Regulation in Australian hotels: is there a lesson for the UK?

Angie Knox (Department of Business, Macquarie University, Sydney, Australia)
Dennis Nickson (Scottish Centre for Employment Research, University of Strathclyde, Glasgow, UK)

Employee Relations

ISSN: 0142-5455

Publication date: 1 January 2007



The purpose of the paper is to compare employment relations in the hotel industry in Australia and the UK. Australian industry employment is regulated by the state and union recognition is enshrined. A substantial proportion of Australian hotel employers engage directly in firm‐level bargaining with trade unions, with unionisation rates across the industry far higher than in the UK. The analysis focuses on employment strategies emphasising numerical/temporal and functional flexibility since efforts to enhance workplace flexibility underpin employment regulation in Australia.


The paper draws on interviews conducted in 13 exclusive, luxury hotels in Australia. Interviewees consisted of HR and departmental managers, employees across all hotel departments and relevant union officials.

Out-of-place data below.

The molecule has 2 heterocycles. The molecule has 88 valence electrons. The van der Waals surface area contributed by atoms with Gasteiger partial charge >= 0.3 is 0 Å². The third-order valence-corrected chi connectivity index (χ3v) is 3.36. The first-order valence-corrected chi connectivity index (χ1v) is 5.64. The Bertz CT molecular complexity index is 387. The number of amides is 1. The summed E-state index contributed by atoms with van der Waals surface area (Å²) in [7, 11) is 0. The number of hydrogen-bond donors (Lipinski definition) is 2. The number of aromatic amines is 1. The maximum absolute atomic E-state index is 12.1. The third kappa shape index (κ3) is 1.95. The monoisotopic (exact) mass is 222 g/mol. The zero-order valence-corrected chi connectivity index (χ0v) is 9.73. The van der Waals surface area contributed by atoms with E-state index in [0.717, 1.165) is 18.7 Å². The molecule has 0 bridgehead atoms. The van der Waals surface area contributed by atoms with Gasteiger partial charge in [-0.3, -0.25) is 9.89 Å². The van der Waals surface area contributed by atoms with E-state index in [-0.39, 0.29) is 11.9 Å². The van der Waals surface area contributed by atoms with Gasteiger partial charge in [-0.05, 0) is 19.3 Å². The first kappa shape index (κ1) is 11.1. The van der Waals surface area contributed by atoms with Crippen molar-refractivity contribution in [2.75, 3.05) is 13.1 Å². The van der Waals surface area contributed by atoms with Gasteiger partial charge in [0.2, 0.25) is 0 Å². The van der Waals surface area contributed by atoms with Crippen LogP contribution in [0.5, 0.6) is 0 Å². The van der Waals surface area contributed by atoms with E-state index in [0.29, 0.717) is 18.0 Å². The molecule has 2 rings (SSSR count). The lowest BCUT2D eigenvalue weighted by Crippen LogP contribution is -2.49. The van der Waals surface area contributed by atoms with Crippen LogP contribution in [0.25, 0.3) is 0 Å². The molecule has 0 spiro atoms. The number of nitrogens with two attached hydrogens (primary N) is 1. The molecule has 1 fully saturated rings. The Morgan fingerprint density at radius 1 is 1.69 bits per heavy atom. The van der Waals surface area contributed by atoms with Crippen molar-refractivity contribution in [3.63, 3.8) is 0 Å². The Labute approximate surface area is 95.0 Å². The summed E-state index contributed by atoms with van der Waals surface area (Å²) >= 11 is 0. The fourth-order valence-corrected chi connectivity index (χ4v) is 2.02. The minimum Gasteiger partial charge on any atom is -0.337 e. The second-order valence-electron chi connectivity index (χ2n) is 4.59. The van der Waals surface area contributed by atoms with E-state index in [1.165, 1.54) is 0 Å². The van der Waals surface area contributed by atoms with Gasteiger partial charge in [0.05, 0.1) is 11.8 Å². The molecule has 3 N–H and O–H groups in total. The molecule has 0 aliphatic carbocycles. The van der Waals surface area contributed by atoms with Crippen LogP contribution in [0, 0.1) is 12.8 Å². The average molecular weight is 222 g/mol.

Labour utilisation practices in Australian luxury hotels reflect relatively sophisticated and systematic endeavours on the part of employers. The specific content and effect of these strategies varies in accordance with hotels' bargaining arrangements. Whilst employee relations outcomes were not entirely without problems in Australian luxury hotels, they do signify that regulation and trade union recognition can produce substantial benefits for employers and employees.

Research limitations/implications

Recognition of potentially positive employment relations outcomes in Australia points to the need for further research in the UK to reassess employers' attitudes to trade unions in a changing employment relations landscape.


The paper offers a comparison between Australia and the UK in an area that is still relatively under‐researched.



Knox, A. and Nickson, D. (2007), "Regulation in Australian hotels: is there a lesson for the UK?", Employee Relations, Vol. 29 No. 1, pp. 50-67.

Download as .RIS



Emerald Group Publishing Limited

Copyright © 2007, Emerald Group Publishing Limited

Please note you might not have access to this content

You may be able to access this content by login via Shibboleth, Open Athens or with your Emerald account.
If you would like to contact us about accessing this content, click the button and fill out the form.
To rent this content from Deepdyve, please click the button.